A group of healthy volunteers embark on a study in which their dietary intake of sodium chloride is doubled over a period of one month. At the end of this period the average blood pressure of the group was found to be raised when compared to the control period before they started increasing their salt intake. What is the most likely physiological response to the raised salt intake?
A. Decreased release of Atrial Natriuretic Peptide (ANP) and dilation of afferent arterioles B. Afferent arteriolar dilation caused by decreased sympathetic nerve activity C. Increased ANP release and constriction of afferent arterioles D. Increased release of aldosterone E. Increased plasma oncotic pressure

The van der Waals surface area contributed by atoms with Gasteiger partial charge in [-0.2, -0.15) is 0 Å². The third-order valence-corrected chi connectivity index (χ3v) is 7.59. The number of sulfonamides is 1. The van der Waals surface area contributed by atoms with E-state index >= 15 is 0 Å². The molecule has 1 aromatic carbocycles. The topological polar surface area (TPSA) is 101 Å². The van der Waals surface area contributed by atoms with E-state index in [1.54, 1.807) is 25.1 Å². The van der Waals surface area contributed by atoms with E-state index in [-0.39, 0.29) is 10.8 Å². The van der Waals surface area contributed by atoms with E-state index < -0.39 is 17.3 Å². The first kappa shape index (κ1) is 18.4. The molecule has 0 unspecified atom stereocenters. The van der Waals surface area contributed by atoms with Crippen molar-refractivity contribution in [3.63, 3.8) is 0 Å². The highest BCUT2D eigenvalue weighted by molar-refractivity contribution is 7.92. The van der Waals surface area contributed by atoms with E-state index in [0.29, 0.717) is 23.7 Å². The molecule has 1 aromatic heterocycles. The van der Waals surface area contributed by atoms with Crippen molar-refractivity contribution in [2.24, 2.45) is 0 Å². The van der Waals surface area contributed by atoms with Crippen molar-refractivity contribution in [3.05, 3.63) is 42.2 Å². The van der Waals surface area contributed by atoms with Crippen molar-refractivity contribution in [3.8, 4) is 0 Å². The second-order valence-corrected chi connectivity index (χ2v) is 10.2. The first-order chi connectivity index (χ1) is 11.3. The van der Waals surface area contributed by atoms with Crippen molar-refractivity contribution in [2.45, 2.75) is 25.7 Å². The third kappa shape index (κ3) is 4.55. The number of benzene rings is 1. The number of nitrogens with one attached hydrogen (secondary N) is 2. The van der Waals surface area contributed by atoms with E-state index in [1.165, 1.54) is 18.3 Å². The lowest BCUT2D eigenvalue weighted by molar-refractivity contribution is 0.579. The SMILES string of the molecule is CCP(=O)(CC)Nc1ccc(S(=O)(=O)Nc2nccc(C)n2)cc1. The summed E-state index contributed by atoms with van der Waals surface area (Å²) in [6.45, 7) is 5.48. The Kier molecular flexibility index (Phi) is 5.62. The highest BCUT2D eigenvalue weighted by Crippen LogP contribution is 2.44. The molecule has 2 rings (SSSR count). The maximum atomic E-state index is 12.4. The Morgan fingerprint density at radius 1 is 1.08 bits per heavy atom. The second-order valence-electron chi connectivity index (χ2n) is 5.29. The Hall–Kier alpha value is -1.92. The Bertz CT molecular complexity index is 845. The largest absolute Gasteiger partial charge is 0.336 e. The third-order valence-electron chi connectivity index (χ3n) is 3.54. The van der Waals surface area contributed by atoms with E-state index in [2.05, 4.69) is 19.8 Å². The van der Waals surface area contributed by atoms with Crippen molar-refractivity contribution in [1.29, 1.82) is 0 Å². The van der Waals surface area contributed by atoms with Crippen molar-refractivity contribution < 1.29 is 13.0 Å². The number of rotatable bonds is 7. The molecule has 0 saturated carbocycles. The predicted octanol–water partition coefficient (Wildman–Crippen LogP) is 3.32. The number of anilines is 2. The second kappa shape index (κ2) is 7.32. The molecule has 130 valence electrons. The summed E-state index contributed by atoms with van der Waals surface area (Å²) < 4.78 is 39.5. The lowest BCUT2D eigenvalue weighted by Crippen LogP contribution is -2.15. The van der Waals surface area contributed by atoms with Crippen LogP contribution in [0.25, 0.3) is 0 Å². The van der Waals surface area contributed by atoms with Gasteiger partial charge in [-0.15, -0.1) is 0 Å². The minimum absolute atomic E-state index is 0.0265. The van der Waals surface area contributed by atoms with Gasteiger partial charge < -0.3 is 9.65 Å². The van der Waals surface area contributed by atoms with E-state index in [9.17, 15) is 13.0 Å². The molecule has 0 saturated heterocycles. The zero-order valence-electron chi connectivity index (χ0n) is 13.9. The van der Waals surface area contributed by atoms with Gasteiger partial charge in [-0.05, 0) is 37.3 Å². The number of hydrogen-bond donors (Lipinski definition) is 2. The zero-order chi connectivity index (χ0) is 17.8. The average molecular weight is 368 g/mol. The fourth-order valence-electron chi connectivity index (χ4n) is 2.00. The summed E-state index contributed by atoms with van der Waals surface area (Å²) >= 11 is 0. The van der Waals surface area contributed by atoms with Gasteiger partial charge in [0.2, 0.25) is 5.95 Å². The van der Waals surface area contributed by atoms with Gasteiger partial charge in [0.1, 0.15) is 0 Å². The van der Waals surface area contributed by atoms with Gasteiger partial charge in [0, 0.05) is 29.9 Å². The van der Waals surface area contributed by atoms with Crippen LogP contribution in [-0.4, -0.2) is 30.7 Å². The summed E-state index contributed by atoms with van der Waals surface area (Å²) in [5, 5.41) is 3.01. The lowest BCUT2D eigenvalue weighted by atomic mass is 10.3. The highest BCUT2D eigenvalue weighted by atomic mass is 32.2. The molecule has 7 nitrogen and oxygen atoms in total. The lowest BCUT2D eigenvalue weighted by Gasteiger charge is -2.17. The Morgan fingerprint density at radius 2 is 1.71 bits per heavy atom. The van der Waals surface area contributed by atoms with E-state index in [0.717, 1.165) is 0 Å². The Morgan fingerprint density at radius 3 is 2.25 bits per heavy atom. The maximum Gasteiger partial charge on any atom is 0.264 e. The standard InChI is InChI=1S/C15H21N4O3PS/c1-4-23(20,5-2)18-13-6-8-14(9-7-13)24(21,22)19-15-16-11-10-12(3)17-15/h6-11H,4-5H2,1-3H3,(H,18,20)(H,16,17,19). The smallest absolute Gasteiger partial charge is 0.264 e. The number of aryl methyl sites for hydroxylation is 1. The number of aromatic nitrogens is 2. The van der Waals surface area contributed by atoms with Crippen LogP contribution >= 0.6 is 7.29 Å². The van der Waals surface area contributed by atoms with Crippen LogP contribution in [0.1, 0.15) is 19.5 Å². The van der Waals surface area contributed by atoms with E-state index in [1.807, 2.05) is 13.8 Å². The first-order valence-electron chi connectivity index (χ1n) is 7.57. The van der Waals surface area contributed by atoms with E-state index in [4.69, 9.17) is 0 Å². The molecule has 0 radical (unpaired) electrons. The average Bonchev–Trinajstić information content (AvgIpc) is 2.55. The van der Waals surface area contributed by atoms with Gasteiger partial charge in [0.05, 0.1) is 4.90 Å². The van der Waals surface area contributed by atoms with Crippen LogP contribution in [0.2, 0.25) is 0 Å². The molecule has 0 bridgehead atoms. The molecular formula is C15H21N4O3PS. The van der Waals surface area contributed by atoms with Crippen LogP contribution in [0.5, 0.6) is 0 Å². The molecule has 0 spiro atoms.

Afferent arteriolar dilation caused by decreased sympathetic nerve activity-increased salt intake leads to volume expansion of the extracellular fluid and resultant increasedstretch in the walls of the afferent arteriole (as well as other baroreceptors elsewhere in thebody). the baroreceptor function of the afferent arteriole results in decreased sympatheticnerve activity which produces vasodilation of glomerular afferent arterioles. this increasesglomerular filtration rate by increasing glomerular capillary hydrostatic pressure. the proximaltubule receives direct innervation from the sympathetic nerves, which normally stimulate na+reabsorption. the decreased sympathetic nerve activity resulting from the baroreceptor reflexreduces reabsorption of nacl and water by the proximal tubule.anp is release is increased (not decreased) by volume expansion due to the increased venousreturn that occurs on volume expansion. however, anp causes dilatation of the afferentarteriole. not constriction.in the volume expanded state, delivery of nacl and water to the macula densa is increased. viathe tubuloglomerular feedback system, this results in suppression of renin release by thejuxtaglomerular apparatus and reduced circulating aldosterone.expansion of the plasma volume will dilute plasma proteins, so oncotic pressure will fall notincrease.further reading on the response to salt loading and the control of body fluid volume can befound in vanders renal physiology